Completing that process provides immigrants with more security and the ability to reunite with immediate family members more quickly than they could under a green card.
“Being able to promote this benefit when the employee is signing on is huge,” Coric said. “Knowing an employer is going to provide this deeply discounted legal assistance can really increase retention, especially if that employer ends up extending the benefit to an immediate family member as well.”
USCIS has promoted naturalization opportunities by conducting outreach to immigrant communities, offering educational tools, and running a social media campaign to encourage those eligible to pursue citizenship, a spokesman for the agency said.
The agency also has a fee waiver process for certain forms and will propose adjusting fees charged for immigration and naturalization benefits for the first time since 2016, the spokesman said.
Immigration advocates, however, point out that fee waivers are available to only the poorest immigrants. Immigrants can receive a waiver of naturalization fees if their annual income is below 150% of the federal poverty level—roughly $20,000.
USCIS Director Ur Jaddou touted a forthcoming update to the agency’s fee schedule in an April Congressional hearing on the agency’s fiscal 2023 budget request.
The agency’s latest attempt to update fees under the Trump administration was blocked by a federal court in a case alleging that then-acting Homeland Security Secretary Chad Wolf was illegally serving in his role. The advocacy groups that sued also showed that the increased fees would unfairly burden low-income immigrants, the court held.
The Department of Homeland Security, USCIS’s parent agency, estimated that there were 9.2 million green card holders in the US eligible to become citizens as of January 2021. States like New York and local governments such as the city and county of San Francisco and Montgomery County, Md., have launched their own citizenship assistance programs to make it easier to apply.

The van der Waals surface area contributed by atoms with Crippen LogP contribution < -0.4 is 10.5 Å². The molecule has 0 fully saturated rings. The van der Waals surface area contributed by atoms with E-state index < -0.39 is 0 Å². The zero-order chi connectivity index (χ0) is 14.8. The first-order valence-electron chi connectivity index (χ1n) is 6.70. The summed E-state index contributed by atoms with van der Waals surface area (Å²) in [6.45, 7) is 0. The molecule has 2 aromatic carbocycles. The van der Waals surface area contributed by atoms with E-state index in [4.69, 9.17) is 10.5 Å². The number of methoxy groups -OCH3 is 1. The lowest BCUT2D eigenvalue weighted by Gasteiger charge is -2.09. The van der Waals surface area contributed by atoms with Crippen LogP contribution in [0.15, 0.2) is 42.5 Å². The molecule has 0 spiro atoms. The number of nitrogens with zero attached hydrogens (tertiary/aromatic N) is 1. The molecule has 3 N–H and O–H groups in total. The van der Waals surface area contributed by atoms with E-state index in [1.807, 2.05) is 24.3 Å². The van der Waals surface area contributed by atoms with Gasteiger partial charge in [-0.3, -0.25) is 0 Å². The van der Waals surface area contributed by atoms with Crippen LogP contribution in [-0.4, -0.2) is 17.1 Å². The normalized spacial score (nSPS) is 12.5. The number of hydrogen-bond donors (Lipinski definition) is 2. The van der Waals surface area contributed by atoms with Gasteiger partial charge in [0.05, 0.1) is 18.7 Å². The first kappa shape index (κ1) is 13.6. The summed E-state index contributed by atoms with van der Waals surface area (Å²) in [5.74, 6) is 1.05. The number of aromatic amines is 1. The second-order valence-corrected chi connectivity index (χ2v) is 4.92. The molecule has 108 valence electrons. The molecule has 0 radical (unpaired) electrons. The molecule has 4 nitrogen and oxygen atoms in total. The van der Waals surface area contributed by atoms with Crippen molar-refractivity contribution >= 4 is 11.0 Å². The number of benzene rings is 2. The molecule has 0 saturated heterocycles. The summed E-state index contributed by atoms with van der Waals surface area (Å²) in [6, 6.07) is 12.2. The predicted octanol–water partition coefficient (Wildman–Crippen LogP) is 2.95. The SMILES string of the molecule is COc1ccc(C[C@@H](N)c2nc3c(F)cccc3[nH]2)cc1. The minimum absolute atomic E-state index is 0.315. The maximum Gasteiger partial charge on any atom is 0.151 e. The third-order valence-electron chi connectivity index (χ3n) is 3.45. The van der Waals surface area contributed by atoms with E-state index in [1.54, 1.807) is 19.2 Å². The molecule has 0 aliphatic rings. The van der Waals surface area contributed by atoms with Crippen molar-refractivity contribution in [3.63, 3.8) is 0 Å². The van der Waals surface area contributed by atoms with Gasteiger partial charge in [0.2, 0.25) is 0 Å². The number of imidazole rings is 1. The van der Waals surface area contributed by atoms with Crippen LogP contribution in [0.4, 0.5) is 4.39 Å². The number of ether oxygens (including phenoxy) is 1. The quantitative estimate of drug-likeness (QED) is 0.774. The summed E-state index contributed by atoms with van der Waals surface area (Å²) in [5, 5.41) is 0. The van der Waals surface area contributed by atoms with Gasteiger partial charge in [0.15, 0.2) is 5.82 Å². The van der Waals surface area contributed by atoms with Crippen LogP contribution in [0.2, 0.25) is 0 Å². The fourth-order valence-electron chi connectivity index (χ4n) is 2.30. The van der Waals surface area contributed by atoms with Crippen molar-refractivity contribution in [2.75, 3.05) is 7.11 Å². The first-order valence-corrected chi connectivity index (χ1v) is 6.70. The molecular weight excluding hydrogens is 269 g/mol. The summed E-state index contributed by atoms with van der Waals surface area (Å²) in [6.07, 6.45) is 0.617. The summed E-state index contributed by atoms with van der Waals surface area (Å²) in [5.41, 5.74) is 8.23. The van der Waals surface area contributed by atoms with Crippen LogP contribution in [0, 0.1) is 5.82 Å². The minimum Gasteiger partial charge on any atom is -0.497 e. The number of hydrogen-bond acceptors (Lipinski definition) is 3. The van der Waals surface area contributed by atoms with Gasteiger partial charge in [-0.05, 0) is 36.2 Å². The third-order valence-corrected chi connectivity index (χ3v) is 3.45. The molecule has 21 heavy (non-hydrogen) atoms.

The effectiveness of those programs shows cost is a significant barrier, said Jorge Loweree, policy director at the American Immigration Council.
Other Immigration Costs
The financial burdens of the immigration system aren’t limited to naturalization. Applicants for the Deferred Action for Childhood Arrivals program, which offers protection from deportation and work authorization, pay $495 to renew their status.
“That’s quite a chunk of money we have to give the government every two years,” said Juliana Macedo do Nascimento, deputy director of federal advocacy at United We Dream.
While the long-term status of the program remains in question, universities, employers, and nonprofits have all provided DACA recipients with financial assistance to renew their protections. For those who aren’t employees or students of those institutions, there often “just isn’t enough money in the nonprofit world to pay for everybody who needs it,” Macedo do Nascimento said.
The reality is that USCIS’s operations depend on collecting money from the people to whom it provides services, Loweree said. In the future, the agency could shift some of those costs to people in categories better able to afford them, he said.
“If somebody has demonstrated that they’re fully committed to this country and want to fully participate in our democracy, we should be welcoming them to the US with open arms,” he said.